Random Musings on Q Beta 3
Each time Google releases a new
developer preview beta, I putter around
the API differences report
the high-level overviews,
and even the release blog post,
to see if there are things that developers should pay more attention to.
I try to emphasize mainstream features that any developer
might reasonably use, along with things that may not
get quite as much attention, because they are buried in the JavaDocs.
So, while keeping one eye on the Google I|O keynotes and stuff, I took a look at Beta 3.
So, What’s Up With Scoped Storage?
I’ll blog more about this later in the week, as I’m still sifting through what changed.
The next-generation gesture-based navigation scares me, as it does not work the way that I had been expecting. I thought that this was just going to be an extension of the 9.0 “pill”, where a particular swipe on the pill would represent back navigation. Instead, back navigation comes from an edge swipe, from either edge of the screen, for the full screen height. And, if last year is any indication, all Pixel 4 users may be forced to use this system.
If your app uses horizontal swipe gestures, this is going to suck for you and your users. Now, whether your gesture or the system back gesture gets triggered will be based on fairly subtle distinctions of where the finger started the gesture. You should start thinking about what you are going to do, should Google go ahead with this plan. Do you:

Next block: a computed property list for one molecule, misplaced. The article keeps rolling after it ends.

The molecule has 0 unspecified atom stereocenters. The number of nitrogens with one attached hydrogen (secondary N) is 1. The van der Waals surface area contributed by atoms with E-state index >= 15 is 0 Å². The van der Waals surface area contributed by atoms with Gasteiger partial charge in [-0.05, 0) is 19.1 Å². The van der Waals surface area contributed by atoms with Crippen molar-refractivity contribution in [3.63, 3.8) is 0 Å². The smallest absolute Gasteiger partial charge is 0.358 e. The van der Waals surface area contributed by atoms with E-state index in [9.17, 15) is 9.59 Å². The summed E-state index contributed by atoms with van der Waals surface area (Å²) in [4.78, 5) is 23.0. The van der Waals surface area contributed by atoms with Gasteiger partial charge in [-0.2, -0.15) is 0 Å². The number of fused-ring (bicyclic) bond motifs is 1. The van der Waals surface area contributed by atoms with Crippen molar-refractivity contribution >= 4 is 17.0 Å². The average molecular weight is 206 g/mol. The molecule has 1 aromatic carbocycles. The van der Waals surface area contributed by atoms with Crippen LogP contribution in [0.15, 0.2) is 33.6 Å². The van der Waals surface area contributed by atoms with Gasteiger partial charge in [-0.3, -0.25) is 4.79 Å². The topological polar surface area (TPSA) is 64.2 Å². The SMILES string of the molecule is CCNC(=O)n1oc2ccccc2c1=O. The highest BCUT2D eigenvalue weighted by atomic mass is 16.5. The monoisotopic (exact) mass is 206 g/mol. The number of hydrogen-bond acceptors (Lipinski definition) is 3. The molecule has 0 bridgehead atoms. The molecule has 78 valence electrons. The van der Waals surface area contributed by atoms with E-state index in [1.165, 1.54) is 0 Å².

Eliminate your horizontal swipe gestures?
Do something to visually distinguish where your horizontal swipe gesture works, to help distinguish it from the invisible edge swipe area?
onBackPressed()and prompt the user “did you really want to leave this screen?”, if leaving the screen accidentally might make the user unhappy?
Leave it alone and hope for the best?
And, of course, if your app relies upon edge swipes — such as those
drawer apps that were all the rage a few years ago — you are in trouble.
Of course, those drawer apps are in trouble due to the apparent impending
If this will purely be an opt-in option for users for Q devices, then this is fine, though developers should plan ahead for this perhaps being mandatory in R. If this is mandatory for some device users for Q, as the 9.0 gesture navigation was for Pixel 3 users… we really should have received more warning about this.
What Was New Before And Is Now Newer?
Here are some changes to things that debuted in previous Q betas:
Background activity starts are really blocked now. Prior betas would still launch the activity from the background but show a
Toastindicating that this would eventually be blocked. Now, the
Toastis there (with an updated message), and the activity is not displayed. Presumably, that
Toastwill go away in a future beta. There is also a warning message (not an error) in Logcat from
Background activity start.
There are minor tweaks to the Bubbles API, removing the title and adding a requested height option.
Similarly, there are minor tweaks to the
BiometricPrompt.BuilderAPI, with a couple of methods renamed (e.g.,
Along the same lines, some
WebView-related classes and methods were renamed, where “renderer” (e.g.,
WebViewRenderer) is now “render process” (e.g.,
RoleManagerremains largely undocumented. However, it lost
FEATURE_FOLDABLEwas removed from
PackageManager, indicating that we will not have runtime ability to distinguish a foldable device.